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Posted in Character Flaws, Characters, Conflict, Romance, Tension, Uncategorized, Writing Craft | 15 Comments

Conflict Thesaurus Entry: Having to Work with an Enemy

Conflict is very often the magic sauce for generating tension and turning a ho-hum story into one that rivets readers. As such, every scene should contain a struggle of some kind. Maybe it’s an internal tug-of-war having to do with difficult decisions, morals, or temptations. Or it possibly could come from an external source—other characters, unfortunate circumstances, or the force of nature itself.

It’s our hope that this thesaurus will help you come up with meaningful and fitting conflict options for your stories. Think about what your character wants and how best to block them, then choose a source of conflict that will ramp up the tension in each scene.

Conflict: Having to Work with an Enemy

Category: Power struggles, increased pressure and ticking clocks, relationship friction, duty and responsibilities, loss of control, ego, no-win situations

Competitive co-workers placed on the same project or team
Teammates with a common goal of winning
Ex-spouses co-parenting during a challenging time (a difficult health diagnosis, a child who suffers from depression, etc.)
Feuding family members trying to save a family business
Enemies engaged in a cover up that will ruin both their lives if discovered
Enemies stuck in a situation they cannot handle alone (escaping a danger, being lost in the woods, etc.)
Siblings teaming up to stand against abusive parents
Estranged family members having to plan a mutual loved one’s funeral

Minor Complications:
Flaring tempers and arguments
Making others involved feel uncomfortable
Having to swallow one’s pride for the greater good
Having to monitor one’s tone and words to avoid splintering the group
Being distracted by resentment and negativity
Holding back to not give up an advantage, leading to self-sabotage
Wasting mental energy on questioning the other’s motives
Struggling with mistrust

Potentially Disastrous Results:
Revealing secrets that will have repercussions after the crisis is over
Unintentionally giving an enemy Intel they can use later
Being manipulated into giving up an advantage that wasn’t necessary

Possible Internal Struggles (Inner Conflict):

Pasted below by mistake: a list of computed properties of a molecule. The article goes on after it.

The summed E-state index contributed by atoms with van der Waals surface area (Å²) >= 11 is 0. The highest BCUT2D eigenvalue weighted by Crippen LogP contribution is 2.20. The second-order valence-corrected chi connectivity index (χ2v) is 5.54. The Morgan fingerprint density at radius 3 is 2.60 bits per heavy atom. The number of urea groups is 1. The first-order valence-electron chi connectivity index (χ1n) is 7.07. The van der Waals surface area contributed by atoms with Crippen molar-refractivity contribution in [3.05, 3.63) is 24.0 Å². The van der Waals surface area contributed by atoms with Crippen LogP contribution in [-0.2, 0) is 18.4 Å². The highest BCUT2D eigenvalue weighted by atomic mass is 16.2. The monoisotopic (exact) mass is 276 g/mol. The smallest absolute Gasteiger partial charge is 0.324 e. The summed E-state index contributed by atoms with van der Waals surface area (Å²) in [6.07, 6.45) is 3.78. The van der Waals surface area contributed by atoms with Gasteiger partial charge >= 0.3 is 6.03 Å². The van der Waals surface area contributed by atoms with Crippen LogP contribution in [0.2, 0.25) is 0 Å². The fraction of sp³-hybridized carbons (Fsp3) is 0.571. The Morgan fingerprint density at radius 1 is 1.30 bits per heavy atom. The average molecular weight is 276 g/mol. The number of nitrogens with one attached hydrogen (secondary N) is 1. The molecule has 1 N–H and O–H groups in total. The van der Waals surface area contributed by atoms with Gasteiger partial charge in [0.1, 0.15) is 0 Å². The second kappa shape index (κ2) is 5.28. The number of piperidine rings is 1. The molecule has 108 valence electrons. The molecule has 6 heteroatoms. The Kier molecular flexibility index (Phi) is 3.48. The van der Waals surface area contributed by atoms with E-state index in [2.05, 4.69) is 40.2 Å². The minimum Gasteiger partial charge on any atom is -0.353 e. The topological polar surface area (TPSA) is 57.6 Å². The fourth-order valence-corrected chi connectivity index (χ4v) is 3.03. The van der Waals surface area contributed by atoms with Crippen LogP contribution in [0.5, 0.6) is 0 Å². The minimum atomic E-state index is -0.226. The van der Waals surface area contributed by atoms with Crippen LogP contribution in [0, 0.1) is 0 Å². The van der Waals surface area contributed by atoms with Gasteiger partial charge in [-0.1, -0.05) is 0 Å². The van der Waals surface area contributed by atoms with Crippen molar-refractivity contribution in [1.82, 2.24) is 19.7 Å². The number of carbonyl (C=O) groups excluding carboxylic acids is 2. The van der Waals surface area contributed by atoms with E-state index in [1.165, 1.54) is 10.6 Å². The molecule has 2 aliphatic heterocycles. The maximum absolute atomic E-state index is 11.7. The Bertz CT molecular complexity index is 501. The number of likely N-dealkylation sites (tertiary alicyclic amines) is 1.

Discovering likeable qualities about someone one should hate
Resentment warring with appreciation (hating to need help but being glad to have it)
Trying to hang onto knowledge or a strength to keep the advantage but being forced to share it solve the current situation
Worrying about what others will think regarding the collaboration Worrying about what will happen after the crisis has ended
Achieving growth through the awareness of one’s flaws due to the perspective of an enemy unafraid to point them out
Wanting to dismiss a great idea only because of its source

People Who Could Be Negatively Affected: family members who will be disappointed by the collaboration, friends invested in the friction remaining in place or who are invested in the enemy’s downfall, other people who have something riding on the outcome, win or lose, people who are relying on the two to succeed so they can avoid negative consequences themselves

Resulting Emotions: agitation, anger, betrayed, bitterness, certainty, conflicted, contempt, defensiveness, defiant, denial, dread, emasculated, frustration, guilt, humiliation, inadequate, insecurity, intimidated, irritation, jealousy, paranoia, powerlessness, reluctance, resentment, resignation, schadenfreude, scorn, self-pity, skepticism, smugness, stunned, suspicion, unappreciated, vengeful, vindicated, vulnerability, wariness

Personality Flaws that May Make the Situation Worse: abrasive, catty, childish, cocky, confrontational, controlling, dishonest, hostile, inflexible, insecure, jealous, martyr, melodramatic, oversensitive, paranoid, stubborn, tactless, temperamental, uncommunicative, uncooperative, vindictive

Positive Outcomes: 
Discovering common ground that helps each gain a better perspective
The adversity forcing each character to deal with internal hangups that hold them back
Overcoming difficult circumstances leads to greater self-confidence
The experience gained makes the character better able to work with people in the future
Working out past issues that really needed to be dealt with to move forward

If you’re interested in other conflict options, you can find them here.